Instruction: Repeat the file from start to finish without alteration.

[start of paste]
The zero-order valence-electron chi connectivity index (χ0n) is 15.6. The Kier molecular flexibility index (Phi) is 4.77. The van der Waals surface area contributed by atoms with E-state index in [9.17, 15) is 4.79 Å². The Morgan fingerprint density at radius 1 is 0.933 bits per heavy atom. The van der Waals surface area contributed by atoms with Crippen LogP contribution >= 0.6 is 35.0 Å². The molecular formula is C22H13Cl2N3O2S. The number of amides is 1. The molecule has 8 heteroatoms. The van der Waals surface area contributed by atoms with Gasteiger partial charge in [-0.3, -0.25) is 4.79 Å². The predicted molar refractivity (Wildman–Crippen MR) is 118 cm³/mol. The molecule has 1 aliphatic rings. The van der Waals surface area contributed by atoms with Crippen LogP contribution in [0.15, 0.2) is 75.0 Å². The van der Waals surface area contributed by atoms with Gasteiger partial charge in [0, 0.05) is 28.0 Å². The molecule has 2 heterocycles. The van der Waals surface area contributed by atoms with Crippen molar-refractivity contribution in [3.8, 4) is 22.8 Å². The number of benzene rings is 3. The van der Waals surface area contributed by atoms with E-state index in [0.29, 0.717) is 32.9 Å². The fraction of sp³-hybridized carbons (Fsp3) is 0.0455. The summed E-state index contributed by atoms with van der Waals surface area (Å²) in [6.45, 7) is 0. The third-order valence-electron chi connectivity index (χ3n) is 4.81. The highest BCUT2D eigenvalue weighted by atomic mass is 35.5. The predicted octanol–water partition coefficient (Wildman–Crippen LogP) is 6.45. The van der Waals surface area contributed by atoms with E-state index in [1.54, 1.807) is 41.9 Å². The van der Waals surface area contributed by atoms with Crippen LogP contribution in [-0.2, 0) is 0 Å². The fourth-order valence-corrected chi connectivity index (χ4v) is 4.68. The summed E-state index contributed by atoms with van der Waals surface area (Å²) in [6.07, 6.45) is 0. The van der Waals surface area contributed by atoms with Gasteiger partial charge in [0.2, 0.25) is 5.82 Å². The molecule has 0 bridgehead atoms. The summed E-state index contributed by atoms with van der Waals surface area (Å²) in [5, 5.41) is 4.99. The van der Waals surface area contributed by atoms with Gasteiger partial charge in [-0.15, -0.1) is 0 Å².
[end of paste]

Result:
The zero-order valence-electron chi connectivity index (χ0n) is 15.6. The Kier molecular flexibility index (Phi) is 4.77. The van der Waals surface area contributed by atoms with E-state index in [9.17, 15) is 4.79 Å². The Morgan fingerprint density at radius 1 is 0.933 bits per heavy atom. The van der Waals surface area contributed by atoms with Crippen LogP contribution >= 0.6 is 35.0 Å². The molecular formula is C22H13Cl2N3O2S. The number of amides is 1. The molecule has 8 heteroatoms. The van der Waals surface area contributed by atoms with Gasteiger partial charge in [-0.3, -0.25) is 4.79 Å². The predicted molar refractivity (Wildman–Crippen MR) is 118 cm³/mol. The molecule has 1 aliphatic rings. The van der Waals surface area contributed by atoms with Crippen LogP contribution in [0.15, 0.2) is 75.0 Å². The van der Waals surface area contributed by atoms with Gasteiger partial charge in [0, 0.05) is 28.0 Å². The molecule has 2 heterocycles. The van der Waals surface area contributed by atoms with Crippen molar-refractivity contribution in [3.8, 4) is 22.8 Å². The number of benzene rings is 3. The van der Waals surface area contributed by atoms with E-state index in [0.29, 0.717) is 32.9 Å². The fraction of sp³-hybridized carbons (Fsp3) is 0.0455. The summed E-state index contributed by atoms with van der Waals surface area (Å²) in [6.45, 7) is 0. The third-order valence-electron chi connectivity index (χ3n) is 4.81. The highest BCUT2D eigenvalue weighted by atomic mass is 35.5. The predicted octanol–water partition coefficient (Wildman–Crippen LogP) is 6.45. The van der Waals surface area contributed by atoms with E-state index in [1.54, 1.807) is 41.9 Å². The van der Waals surface area contributed by atoms with Crippen LogP contribution in [-0.2, 0) is 0 Å². The fourth-order valence-corrected chi connectivity index (χ4v) is 4.68. The summed E-state index contributed by atoms with van der Waals surface area (Å²) in [6.07, 6.45) is 0. The van der Waals surface area contributed by atoms with Gasteiger partial charge in [0.2, 0.25) is 5.82 Å². The molecule has 0 bridgehead atoms. The summed E-state index contributed by atoms with van der Waals surface area (Å²) in [5, 5.41) is 4.99. The van der Waals surface area contributed by atoms with Gasteiger partial charge in [-0.15, -0.1) is 0 Å².